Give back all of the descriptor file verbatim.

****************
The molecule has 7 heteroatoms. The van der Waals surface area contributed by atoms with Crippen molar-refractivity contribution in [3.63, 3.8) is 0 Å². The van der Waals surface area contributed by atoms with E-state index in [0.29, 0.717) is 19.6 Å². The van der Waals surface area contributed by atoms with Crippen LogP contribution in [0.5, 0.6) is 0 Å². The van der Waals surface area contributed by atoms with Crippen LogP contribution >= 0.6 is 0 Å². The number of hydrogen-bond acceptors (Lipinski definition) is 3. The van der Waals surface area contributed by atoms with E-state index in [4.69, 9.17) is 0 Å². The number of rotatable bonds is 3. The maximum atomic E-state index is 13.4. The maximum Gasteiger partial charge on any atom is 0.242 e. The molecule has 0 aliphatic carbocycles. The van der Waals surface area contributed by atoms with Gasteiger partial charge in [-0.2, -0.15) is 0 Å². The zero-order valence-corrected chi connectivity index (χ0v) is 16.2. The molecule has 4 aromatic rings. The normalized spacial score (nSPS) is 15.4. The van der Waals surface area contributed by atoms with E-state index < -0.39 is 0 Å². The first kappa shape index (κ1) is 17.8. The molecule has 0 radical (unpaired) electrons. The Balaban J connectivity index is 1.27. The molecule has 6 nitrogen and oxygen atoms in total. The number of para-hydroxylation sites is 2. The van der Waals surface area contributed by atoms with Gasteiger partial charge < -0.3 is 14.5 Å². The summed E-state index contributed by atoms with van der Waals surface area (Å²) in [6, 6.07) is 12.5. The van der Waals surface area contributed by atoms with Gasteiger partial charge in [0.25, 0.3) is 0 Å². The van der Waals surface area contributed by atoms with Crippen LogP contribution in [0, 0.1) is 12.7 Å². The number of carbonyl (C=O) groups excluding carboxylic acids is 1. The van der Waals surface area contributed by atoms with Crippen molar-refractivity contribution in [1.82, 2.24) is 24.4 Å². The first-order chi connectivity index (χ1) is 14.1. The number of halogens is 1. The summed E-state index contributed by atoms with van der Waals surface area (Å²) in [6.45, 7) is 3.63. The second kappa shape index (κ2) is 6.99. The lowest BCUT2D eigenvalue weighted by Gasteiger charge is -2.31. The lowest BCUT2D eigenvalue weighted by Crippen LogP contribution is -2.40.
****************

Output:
The molecule has 7 heteroatoms. The van der Waals surface area contributed by atoms with Crippen molar-refractivity contribution in [3.63, 3.8) is 0 Å². The van der Waals surface area contributed by atoms with E-state index in [0.29, 0.717) is 19.6 Å². The van der Waals surface area contributed by atoms with Crippen LogP contribution in [0.5, 0.6) is 0 Å². The van der Waals surface area contributed by atoms with Crippen LogP contribution >= 0.6 is 0 Å². The number of hydrogen-bond acceptors (Lipinski definition) is 3. The van der Waals surface area contributed by atoms with E-state index in [4.69, 9.17) is 0 Å². The number of rotatable bonds is 3. The maximum atomic E-state index is 13.4. The maximum Gasteiger partial charge on any atom is 0.242 e. The molecule has 0 aliphatic carbocycles. The van der Waals surface area contributed by atoms with Gasteiger partial charge in [-0.2, -0.15) is 0 Å². The zero-order valence-corrected chi connectivity index (χ0v) is 16.2. The molecule has 4 aromatic rings. The normalized spacial score (nSPS) is 15.4. The van der Waals surface area contributed by atoms with E-state index < -0.39 is 0 Å². The first kappa shape index (κ1) is 17.8. The molecule has 0 radical (unpaired) electrons. The Balaban J connectivity index is 1.27. The molecule has 6 nitrogen and oxygen atoms in total. The number of para-hydroxylation sites is 2. The van der Waals surface area contributed by atoms with Gasteiger partial charge < -0.3 is 14.5 Å². The summed E-state index contributed by atoms with van der Waals surface area (Å²) in [6, 6.07) is 12.5. The van der Waals surface area contributed by atoms with Gasteiger partial charge in [0.25, 0.3) is 0 Å². The van der Waals surface area contributed by atoms with Crippen LogP contribution in [0, 0.1) is 12.7 Å². The number of carbonyl (C=O) groups excluding carboxylic acids is 1. The van der Waals surface area contributed by atoms with Crippen molar-refractivity contribution in [1.82, 2.24) is 24.4 Å². The first-order chi connectivity index (χ1) is 14.1. The number of halogens is 1. The summed E-state index contributed by atoms with van der Waals surface area (Å²) in [6.45, 7) is 3.63. The second kappa shape index (κ2) is 6.99. The lowest BCUT2D eigenvalue weighted by Gasteiger charge is -2.31. The lowest BCUT2D eigenvalue weighted by Crippen LogP contribution is -2.40.